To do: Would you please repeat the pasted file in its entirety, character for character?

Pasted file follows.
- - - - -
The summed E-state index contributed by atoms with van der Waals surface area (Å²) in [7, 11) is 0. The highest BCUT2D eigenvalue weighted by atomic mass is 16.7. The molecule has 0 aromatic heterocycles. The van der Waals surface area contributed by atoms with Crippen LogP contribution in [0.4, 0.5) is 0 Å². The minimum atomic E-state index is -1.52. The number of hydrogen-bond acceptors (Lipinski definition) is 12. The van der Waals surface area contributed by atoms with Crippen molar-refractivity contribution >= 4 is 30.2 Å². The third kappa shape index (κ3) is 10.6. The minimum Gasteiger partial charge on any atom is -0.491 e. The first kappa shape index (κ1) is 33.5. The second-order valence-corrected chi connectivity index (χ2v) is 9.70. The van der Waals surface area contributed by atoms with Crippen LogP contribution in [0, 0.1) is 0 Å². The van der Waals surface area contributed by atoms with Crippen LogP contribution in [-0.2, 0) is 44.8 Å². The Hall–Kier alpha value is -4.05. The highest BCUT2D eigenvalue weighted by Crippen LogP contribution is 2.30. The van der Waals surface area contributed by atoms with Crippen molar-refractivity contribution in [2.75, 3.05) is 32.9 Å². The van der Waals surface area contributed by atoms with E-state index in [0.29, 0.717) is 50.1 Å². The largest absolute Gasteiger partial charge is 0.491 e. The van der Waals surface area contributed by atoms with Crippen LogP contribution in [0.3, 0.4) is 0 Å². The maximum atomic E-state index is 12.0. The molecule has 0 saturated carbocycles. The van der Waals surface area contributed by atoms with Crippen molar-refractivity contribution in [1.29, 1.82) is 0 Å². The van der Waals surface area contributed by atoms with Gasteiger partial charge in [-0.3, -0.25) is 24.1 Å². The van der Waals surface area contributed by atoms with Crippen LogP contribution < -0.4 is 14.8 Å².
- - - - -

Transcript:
The summed E-state index contributed by atoms with van der Waals surface area (Å²) in [7, 11) is 0. The highest BCUT2D eigenvalue weighted by atomic mass is 16.7. The molecule has 0 aromatic heterocycles. The van der Waals surface area contributed by atoms with Crippen LogP contribution in [0.4, 0.5) is 0 Å². The minimum atomic E-state index is -1.52. The number of hydrogen-bond acceptors (Lipinski definition) is 12. The van der Waals surface area contributed by atoms with Crippen molar-refractivity contribution >= 4 is 30.2 Å². The third kappa shape index (κ3) is 10.6. The minimum Gasteiger partial charge on any atom is -0.491 e. The first kappa shape index (κ1) is 33.5. The second-order valence-corrected chi connectivity index (χ2v) is 9.70. The van der Waals surface area contributed by atoms with Crippen LogP contribution in [0, 0.1) is 0 Å². The van der Waals surface area contributed by atoms with Crippen LogP contribution in [-0.2, 0) is 44.8 Å². The Hall–Kier alpha value is -4.05. The highest BCUT2D eigenvalue weighted by Crippen LogP contribution is 2.30. The van der Waals surface area contributed by atoms with Crippen molar-refractivity contribution in [2.75, 3.05) is 32.9 Å². The van der Waals surface area contributed by atoms with E-state index in [0.29, 0.717) is 50.1 Å². The largest absolute Gasteiger partial charge is 0.491 e. The van der Waals surface area contributed by atoms with Crippen LogP contribution in [0.3, 0.4) is 0 Å². The maximum atomic E-state index is 12.0. The molecule has 0 saturated carbocycles. The van der Waals surface area contributed by atoms with Crippen molar-refractivity contribution in [1.29, 1.82) is 0 Å². The van der Waals surface area contributed by atoms with Gasteiger partial charge in [-0.3, -0.25) is 24.1 Å². The van der Waals surface area contributed by atoms with Crippen LogP contribution < -0.4 is 14.8 Å².